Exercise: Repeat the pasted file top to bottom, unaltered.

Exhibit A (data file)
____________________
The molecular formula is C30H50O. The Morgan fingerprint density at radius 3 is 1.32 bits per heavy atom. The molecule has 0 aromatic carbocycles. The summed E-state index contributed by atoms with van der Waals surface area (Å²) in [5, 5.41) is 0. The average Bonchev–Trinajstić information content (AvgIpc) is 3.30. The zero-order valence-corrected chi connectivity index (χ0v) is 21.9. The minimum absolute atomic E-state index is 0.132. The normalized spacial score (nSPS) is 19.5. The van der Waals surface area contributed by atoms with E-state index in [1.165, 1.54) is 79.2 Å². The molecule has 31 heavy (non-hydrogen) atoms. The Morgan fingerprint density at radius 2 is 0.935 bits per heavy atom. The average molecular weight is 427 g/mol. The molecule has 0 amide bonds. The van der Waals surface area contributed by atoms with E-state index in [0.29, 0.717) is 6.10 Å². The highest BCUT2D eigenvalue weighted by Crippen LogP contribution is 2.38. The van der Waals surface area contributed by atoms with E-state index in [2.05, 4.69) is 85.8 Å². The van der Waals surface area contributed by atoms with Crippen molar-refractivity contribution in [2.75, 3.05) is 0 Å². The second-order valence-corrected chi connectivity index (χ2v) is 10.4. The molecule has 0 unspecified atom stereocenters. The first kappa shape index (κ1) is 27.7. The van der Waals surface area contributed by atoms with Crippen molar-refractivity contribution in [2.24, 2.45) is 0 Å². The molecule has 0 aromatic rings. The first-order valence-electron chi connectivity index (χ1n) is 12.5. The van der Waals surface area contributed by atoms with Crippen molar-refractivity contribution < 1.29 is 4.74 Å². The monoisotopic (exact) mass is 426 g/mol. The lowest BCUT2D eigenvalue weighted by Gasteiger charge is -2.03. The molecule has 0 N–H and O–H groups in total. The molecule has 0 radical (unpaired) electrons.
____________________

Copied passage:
The molecular formula is C30H50O. The Morgan fingerprint density at radius 3 is 1.32 bits per heavy atom. The molecule has 0 aromatic carbocycles. The summed E-state index contributed by atoms with van der Waals surface area (Å²) in [5, 5.41) is 0. The average Bonchev–Trinajstić information content (AvgIpc) is 3.30. The zero-order valence-corrected chi connectivity index (χ0v) is 21.9. The minimum absolute atomic E-state index is 0.132. The normalized spacial score (nSPS) is 19.5. The van der Waals surface area contributed by atoms with E-state index in [1.165, 1.54) is 79.2 Å². The molecule has 31 heavy (non-hydrogen) atoms. The Morgan fingerprint density at radius 2 is 0.935 bits per heavy atom. The average molecular weight is 427 g/mol. The molecule has 0 amide bonds. The van der Waals surface area contributed by atoms with E-state index in [0.29, 0.717) is 6.10 Å². The highest BCUT2D eigenvalue weighted by Crippen LogP contribution is 2.38. The van der Waals surface area contributed by atoms with E-state index in [2.05, 4.69) is 85.8 Å². The van der Waals surface area contributed by atoms with Crippen molar-refractivity contribution in [2.75, 3.05) is 0 Å². The second-order valence-corrected chi connectivity index (χ2v) is 10.4. The molecule has 0 unspecified atom stereocenters. The first kappa shape index (κ1) is 27.7. The van der Waals surface area contributed by atoms with Crippen molar-refractivity contribution in [2.24, 2.45) is 0 Å². The molecule has 0 aromatic rings. The first-order valence-electron chi connectivity index (χ1n) is 12.5. The van der Waals surface area contributed by atoms with Crippen molar-refractivity contribution < 1.29 is 4.74 Å². The monoisotopic (exact) mass is 426 g/mol. The lowest BCUT2D eigenvalue weighted by Gasteiger charge is -2.03. The molecule has 0 N–H and O–H groups in total. The molecule has 0 radical (unpaired) electrons.